October 7, 2012 (Romereports.com) - With this Mass, the Pope officially named two new Doctors of the Catholic Church. The title is given to those whose theological teachings remain relevant regardless of time. Thousands of people gathered in St. Peter's Square, as St. Hildegard of Bingen, was officially given this title. Through her teachings, the German nun reflects human's natural desire to connect with God.
“Saint Hildegard of Bingen, an important female figure of the twelfth century, offered her
precious contribution to the growth of the Church of her time, employing the gifts received from God and showing herself to be a woman of brilliant intelligence, deep sensitivity and recognized spiritual authority.”
Also added to the list is St. John of Avila. He felt very strongly about formal education and formation. Among other things, the Spanish priest is remembered for his unique preaching style, which made people feel closer to God.
“A profound expert on the sacred Scriptures, he was gifted with an ardent missionary
spirit. He knew how to penetrate in a uniquely profound way the mysteries of the redemption
worked by Christ for humanity. A man of God, he united constant prayer to apostolic action.”With these two new appointments, the Church now has a total of 35 doctors.
During this Mass, the Pope also officially opened the Synod on the New Evangelization. This three week meeting brings bishops, archbishops and cardinals from all over the world. Their mission is to analyze how to effectively transmit the message of the Gospel, especially in Western countries where the faith is losing strength.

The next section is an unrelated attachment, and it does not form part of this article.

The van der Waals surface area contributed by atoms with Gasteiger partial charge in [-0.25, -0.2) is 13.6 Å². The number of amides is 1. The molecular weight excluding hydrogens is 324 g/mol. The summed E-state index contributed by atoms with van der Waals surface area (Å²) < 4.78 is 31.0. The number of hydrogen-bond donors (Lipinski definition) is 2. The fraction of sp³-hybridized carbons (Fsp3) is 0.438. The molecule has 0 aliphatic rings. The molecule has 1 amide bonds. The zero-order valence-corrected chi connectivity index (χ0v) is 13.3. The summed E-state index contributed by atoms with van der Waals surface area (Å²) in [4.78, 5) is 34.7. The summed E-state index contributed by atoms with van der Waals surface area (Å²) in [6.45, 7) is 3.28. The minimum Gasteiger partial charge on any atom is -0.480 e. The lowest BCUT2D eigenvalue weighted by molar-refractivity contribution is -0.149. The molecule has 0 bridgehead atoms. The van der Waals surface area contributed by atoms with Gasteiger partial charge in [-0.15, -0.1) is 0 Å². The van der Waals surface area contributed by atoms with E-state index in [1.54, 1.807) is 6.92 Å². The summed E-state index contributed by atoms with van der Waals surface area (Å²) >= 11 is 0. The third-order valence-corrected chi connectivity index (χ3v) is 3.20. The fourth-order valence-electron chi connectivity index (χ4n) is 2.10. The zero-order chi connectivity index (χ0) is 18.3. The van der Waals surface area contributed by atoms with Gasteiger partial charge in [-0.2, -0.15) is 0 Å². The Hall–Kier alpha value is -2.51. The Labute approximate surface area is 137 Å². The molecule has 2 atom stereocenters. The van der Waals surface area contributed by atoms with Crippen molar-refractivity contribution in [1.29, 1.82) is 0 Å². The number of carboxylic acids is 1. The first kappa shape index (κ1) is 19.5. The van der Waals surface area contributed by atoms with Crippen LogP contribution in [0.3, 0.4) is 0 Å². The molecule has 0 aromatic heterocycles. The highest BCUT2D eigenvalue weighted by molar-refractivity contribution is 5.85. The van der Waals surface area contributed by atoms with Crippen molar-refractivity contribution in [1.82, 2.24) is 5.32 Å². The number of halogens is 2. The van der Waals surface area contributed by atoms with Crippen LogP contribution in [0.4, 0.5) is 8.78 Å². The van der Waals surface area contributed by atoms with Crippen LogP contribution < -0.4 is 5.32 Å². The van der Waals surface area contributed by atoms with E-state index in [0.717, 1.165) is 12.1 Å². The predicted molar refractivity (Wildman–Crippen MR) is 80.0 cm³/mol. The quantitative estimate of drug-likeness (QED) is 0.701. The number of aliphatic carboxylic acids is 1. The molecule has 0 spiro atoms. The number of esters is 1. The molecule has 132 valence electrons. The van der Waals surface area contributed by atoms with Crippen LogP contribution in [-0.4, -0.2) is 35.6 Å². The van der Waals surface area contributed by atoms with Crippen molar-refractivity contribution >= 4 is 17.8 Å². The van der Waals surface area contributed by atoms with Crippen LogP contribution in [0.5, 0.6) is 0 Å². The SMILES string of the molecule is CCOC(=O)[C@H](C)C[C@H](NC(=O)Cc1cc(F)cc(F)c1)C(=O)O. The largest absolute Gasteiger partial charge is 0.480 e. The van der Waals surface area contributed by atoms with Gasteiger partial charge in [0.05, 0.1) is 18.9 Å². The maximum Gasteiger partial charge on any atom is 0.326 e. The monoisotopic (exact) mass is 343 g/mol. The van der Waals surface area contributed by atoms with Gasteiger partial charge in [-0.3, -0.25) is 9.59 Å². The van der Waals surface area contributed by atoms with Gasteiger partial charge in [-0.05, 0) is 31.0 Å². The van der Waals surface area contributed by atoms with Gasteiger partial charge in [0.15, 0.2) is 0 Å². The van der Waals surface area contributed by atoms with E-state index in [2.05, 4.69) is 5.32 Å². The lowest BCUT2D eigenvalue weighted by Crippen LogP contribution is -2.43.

“With this solemn concelebration we open the thirteenth Ordinary General Assembly of the
Synod of Bishops on the theme The New Evangelization for the Transmission of the Christian Faith. This theme reflects a programmatic direction for the life of the Church, its members,families, its communities and institutions.”
The Synod on the New Evangelization will take place in Rome and run until October 28th. It takes place just days before the Church celebrates the 50th anniversary of the Second Vatican Council on October 11th, which is also the day when the Pope will open the “Year of Faith.”
This is a day long-awaited and of great joy for those of us who are devoted students of St. Hildegard's remarkable theology, music, poetry, and art. Amongst this Visionary Doctor's extraordinary theological contributions is her expressive concept of the absolute predestination of Christ. St. Hildegard envisions successive manifestations of the eternal counsel in history as theophanies of Divine Love (Caritas), Wisdom (Sapientia), the Virgin Mary, and Holy Mother Church (Ecclesia). Although the absolute predestination of Christ is often associated with late-medieval theologians like Scotus, St. Hildegard stands within an earlier tradition, stretching back from the twelfth-century to the patristic period and ultimately to Irenaeus. Her sublime visions capture in polyvalent symbols that central, loving truth, that God became man so that man might become God.ReplyDelete
May her unique expressions of eternal truths ring fresh and anew in a modern world desperately in need of a God, not dried-out by the logicians and New Atheists, but vividly alive, renewing and setting us alight with his love.
Pray for the bishops at the synod. We need a renewed vigor for the New Evangelization as our culture drifts toward secularism and hostility against the Church.ReplyDelete